In 1976, a couple of accountants—Douglas Hayashi and Warren Wayland—launched their firm in Salinas, California, and naturally matriculated to the agricultural industry as the number one industry in town. Forty-one years later they are still serving that constituency and have become ag accounting experts. So much so that they are a sponsor of the Western Growers Center for Innovation and Technology (WGCIT).
Gina Cochetti, partner in charge of the tax department for the firm, said the ag connection is not by accident as the firm nurtures the relationship. She personally received her undergraduate degree in agricultural business management, which is not rare for the firm’s employees. Cochetti and Business Development Manager Lynn Schrock recently sat down with Western Grower & Shipper to discuss the advantage of dealing with ag-centric accounting professionals and also explore the firm’s interest in ag innovation and technology.
The company has 80 employees, including 36 CPAs (certified public accountants) and three offices in Monterey County with another in Paso Robles. Schrock said that agriculture is unique and farmers have distinct needs that only an ag specialist knows.
“We can talk their lingo,” Cochetti added, noting that when growers talk about their businesses, there are nuances that a non-ag tax advisor won’t understand. For example, she said very few industries have different entities intertwined like they are in agriculture. Many companies and their principals have multiple partnerships and multi-tiered entities under one roof. “That’s unique to agriculture and we understand it. We can unravel it because we deal with it all the time.”
She said there are other aspects of tax law where the firm’s accountants can bring information to the table that some agriculturalists might not know. She said research and development credits are a great example. Under tax law, R&D, in many instances, can be taken as a credit as opposed to a business expense, which is less benefical. “Many people think R&D credits are only available for new technology but that’s not true,” Cochetti said. “Ag can use these credits for many different R&D projects. If you are experimenting with different size beds or planting an experimental crop, you can get an R&D credit for both your federal and state return.”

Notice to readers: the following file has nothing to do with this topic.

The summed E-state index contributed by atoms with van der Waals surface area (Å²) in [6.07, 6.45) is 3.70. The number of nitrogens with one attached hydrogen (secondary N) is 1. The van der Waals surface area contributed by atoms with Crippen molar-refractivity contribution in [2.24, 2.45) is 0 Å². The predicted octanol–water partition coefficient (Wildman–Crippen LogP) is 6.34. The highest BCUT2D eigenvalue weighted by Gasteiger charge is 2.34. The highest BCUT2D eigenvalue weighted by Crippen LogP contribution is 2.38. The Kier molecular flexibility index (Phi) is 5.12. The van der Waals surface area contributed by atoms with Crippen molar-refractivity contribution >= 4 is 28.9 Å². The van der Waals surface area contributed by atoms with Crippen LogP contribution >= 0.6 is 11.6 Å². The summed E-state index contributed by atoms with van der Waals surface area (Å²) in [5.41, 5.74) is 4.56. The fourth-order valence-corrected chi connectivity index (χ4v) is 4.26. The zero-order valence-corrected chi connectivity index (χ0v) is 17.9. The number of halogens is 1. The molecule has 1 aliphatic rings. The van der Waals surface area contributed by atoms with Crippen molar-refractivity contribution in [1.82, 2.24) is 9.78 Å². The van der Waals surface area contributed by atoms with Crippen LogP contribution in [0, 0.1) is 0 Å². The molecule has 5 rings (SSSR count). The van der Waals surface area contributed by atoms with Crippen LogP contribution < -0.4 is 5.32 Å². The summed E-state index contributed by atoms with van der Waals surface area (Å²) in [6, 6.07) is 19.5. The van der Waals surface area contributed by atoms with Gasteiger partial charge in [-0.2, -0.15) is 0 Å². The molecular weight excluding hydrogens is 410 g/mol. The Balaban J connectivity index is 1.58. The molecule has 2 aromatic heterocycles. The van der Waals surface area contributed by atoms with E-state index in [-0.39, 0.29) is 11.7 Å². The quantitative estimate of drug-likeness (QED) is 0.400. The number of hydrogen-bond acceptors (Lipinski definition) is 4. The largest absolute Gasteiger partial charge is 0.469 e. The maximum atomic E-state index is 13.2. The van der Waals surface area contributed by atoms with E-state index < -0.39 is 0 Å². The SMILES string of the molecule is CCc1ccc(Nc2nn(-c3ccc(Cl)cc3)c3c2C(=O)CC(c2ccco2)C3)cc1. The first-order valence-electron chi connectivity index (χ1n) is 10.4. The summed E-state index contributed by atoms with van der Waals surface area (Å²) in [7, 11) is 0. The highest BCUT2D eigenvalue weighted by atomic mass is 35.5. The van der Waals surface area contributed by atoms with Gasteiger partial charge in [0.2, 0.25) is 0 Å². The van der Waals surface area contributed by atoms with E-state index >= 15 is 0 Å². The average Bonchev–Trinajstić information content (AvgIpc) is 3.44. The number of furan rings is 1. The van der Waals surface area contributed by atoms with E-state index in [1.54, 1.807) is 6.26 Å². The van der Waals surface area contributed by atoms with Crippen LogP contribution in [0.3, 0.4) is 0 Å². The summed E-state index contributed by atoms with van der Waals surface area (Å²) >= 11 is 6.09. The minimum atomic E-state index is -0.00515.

She said the credit has been in existence for many years, but just recently the regulations were loosened making it available to more firms with R&D projects. It is this type of knowledge that Cochetti believes makes the company a perfect fit for any ag firm.
Schrock said Hayashi Wayland got involved in the WGCIT sponsorship as a way to help innovators launch their ideas and form business entities to capitalize on the technology being developed. Often, she said these innovators are tech-savvy but do not have the same expertise in creating a business. “We can help them from the start,” said Cochetti. “It’s a lot easier to set up a company correctly at the outset than to unravel the business later.”
Schrock noted that some of these tech wizards get deeply involved in development and forget to file their taxes or take care of the business end of the new entity.
She also pointed out that Hayashi Wayland has an alliance with RSM, the fifth largest accounting firm in the world. The alliance allows the Salinas firm to have access to expertise that may go beyond the skill set of the local company. “That gives our clients the benefits of a small local firm with access to national resources. Our back office is enormous,” she added.
Working in agriculture, Hayashi Wayland has also had to work closely with the satellite operations of their clients. Every year, teams from the firm go to the desert and Mexico to make physical observation of their clients’ other facilities.
With regard to WGCIT, Schrock said the company is on tap to make a presentation to the tenants with regard to their business obligations but had not scheduled that as of this interview. It’s a value-added opportunity for tenants and sponsors alike.